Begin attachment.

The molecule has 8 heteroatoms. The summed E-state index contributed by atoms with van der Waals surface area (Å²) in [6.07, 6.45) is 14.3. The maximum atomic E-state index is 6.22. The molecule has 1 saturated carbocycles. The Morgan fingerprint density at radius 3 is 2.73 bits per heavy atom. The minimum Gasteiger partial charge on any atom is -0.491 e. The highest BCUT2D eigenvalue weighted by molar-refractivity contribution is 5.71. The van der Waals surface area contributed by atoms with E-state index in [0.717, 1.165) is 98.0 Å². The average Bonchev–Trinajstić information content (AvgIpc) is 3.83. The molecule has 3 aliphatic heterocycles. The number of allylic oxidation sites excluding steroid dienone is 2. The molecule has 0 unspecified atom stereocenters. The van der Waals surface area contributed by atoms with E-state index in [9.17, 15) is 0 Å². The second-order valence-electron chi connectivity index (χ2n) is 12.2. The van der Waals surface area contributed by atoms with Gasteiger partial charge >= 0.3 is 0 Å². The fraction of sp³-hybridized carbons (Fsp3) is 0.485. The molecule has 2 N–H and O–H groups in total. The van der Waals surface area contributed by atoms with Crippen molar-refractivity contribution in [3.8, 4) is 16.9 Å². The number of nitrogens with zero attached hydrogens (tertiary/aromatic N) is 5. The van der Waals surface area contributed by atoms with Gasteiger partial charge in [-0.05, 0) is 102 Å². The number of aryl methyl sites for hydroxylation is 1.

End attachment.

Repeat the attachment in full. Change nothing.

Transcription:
The molecule has 8 heteroatoms. The summed E-state index contributed by atoms with van der Waals surface area (Å²) in [6.07, 6.45) is 14.3. The maximum atomic E-state index is 6.22. The molecule has 1 saturated carbocycles. The Morgan fingerprint density at radius 3 is 2.73 bits per heavy atom. The minimum Gasteiger partial charge on any atom is -0.491 e. The highest BCUT2D eigenvalue weighted by molar-refractivity contribution is 5.71. The van der Waals surface area contributed by atoms with E-state index in [0.717, 1.165) is 98.0 Å². The average Bonchev–Trinajstić information content (AvgIpc) is 3.83. The molecule has 3 aliphatic heterocycles. The number of allylic oxidation sites excluding steroid dienone is 2. The molecule has 0 unspecified atom stereocenters. The van der Waals surface area contributed by atoms with E-state index in [9.17, 15) is 0 Å². The second-order valence-electron chi connectivity index (χ2n) is 12.2. The van der Waals surface area contributed by atoms with Gasteiger partial charge >= 0.3 is 0 Å². The fraction of sp³-hybridized carbons (Fsp3) is 0.485. The molecule has 2 N–H and O–H groups in total. The van der Waals surface area contributed by atoms with Crippen molar-refractivity contribution in [3.8, 4) is 16.9 Å². The number of nitrogens with zero attached hydrogens (tertiary/aromatic N) is 5. The van der Waals surface area contributed by atoms with Gasteiger partial charge in [-0.05, 0) is 102 Å². The number of aryl methyl sites for hydroxylation is 1.